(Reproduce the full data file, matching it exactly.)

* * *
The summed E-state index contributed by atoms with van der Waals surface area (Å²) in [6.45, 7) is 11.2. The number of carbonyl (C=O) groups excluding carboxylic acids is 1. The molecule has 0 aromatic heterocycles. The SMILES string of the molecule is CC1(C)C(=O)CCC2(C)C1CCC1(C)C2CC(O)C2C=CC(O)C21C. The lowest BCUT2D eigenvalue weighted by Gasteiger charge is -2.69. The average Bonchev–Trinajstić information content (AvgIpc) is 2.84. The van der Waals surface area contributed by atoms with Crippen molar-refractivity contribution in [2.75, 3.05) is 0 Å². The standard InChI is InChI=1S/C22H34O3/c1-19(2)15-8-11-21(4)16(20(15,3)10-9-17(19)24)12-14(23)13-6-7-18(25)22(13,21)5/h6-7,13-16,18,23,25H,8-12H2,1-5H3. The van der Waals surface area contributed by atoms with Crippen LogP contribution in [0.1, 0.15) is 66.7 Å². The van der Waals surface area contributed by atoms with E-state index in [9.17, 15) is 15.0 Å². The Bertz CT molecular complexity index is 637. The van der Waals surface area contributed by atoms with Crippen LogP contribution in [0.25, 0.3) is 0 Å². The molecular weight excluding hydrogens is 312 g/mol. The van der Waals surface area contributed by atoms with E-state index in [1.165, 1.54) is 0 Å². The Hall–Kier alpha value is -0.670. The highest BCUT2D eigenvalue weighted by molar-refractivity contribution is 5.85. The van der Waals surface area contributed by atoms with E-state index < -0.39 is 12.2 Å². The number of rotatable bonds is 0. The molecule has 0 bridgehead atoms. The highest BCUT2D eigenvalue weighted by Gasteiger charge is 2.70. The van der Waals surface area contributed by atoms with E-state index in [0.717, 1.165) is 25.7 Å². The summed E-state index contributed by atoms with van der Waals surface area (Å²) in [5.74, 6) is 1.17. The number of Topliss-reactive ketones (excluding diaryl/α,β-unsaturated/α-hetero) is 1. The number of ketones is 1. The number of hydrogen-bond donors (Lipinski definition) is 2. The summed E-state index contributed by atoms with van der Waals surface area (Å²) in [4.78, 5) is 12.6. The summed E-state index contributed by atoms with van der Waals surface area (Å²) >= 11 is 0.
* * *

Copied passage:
The summed E-state index contributed by atoms with van der Waals surface area (Å²) in [6.45, 7) is 11.2. The number of carbonyl (C=O) groups excluding carboxylic acids is 1. The molecule has 0 aromatic heterocycles. The SMILES string of the molecule is CC1(C)C(=O)CCC2(C)C1CCC1(C)C2CC(O)C2C=CC(O)C21C. The lowest BCUT2D eigenvalue weighted by Gasteiger charge is -2.69. The average Bonchev–Trinajstić information content (AvgIpc) is 2.84. The van der Waals surface area contributed by atoms with Crippen molar-refractivity contribution in [2.75, 3.05) is 0 Å². The standard InChI is InChI=1S/C22H34O3/c1-19(2)15-8-11-21(4)16(20(15,3)10-9-17(19)24)12-14(23)13-6-7-18(25)22(13,21)5/h6-7,13-16,18,23,25H,8-12H2,1-5H3. The van der Waals surface area contributed by atoms with Crippen LogP contribution in [0.1, 0.15) is 66.7 Å². The van der Waals surface area contributed by atoms with E-state index in [9.17, 15) is 15.0 Å². The Bertz CT molecular complexity index is 637. The van der Waals surface area contributed by atoms with Crippen LogP contribution in [0.25, 0.3) is 0 Å². The molecular weight excluding hydrogens is 312 g/mol. The van der Waals surface area contributed by atoms with E-state index in [1.165, 1.54) is 0 Å². The Hall–Kier alpha value is -0.670. The highest BCUT2D eigenvalue weighted by molar-refractivity contribution is 5.85. The van der Waals surface area contributed by atoms with E-state index < -0.39 is 12.2 Å². The number of rotatable bonds is 0. The molecule has 0 bridgehead atoms. The highest BCUT2D eigenvalue weighted by Gasteiger charge is 2.70. The van der Waals surface area contributed by atoms with E-state index in [0.717, 1.165) is 25.7 Å². The summed E-state index contributed by atoms with van der Waals surface area (Å²) in [5.74, 6) is 1.17. The number of Topliss-reactive ketones (excluding diaryl/α,β-unsaturated/α-hetero) is 1. The number of ketones is 1. The number of hydrogen-bond donors (Lipinski definition) is 2. The summed E-state index contributed by atoms with van der Waals surface area (Å²) in [4.78, 5) is 12.6. The summed E-state index contributed by atoms with van der Waals surface area (Å²) >= 11 is 0.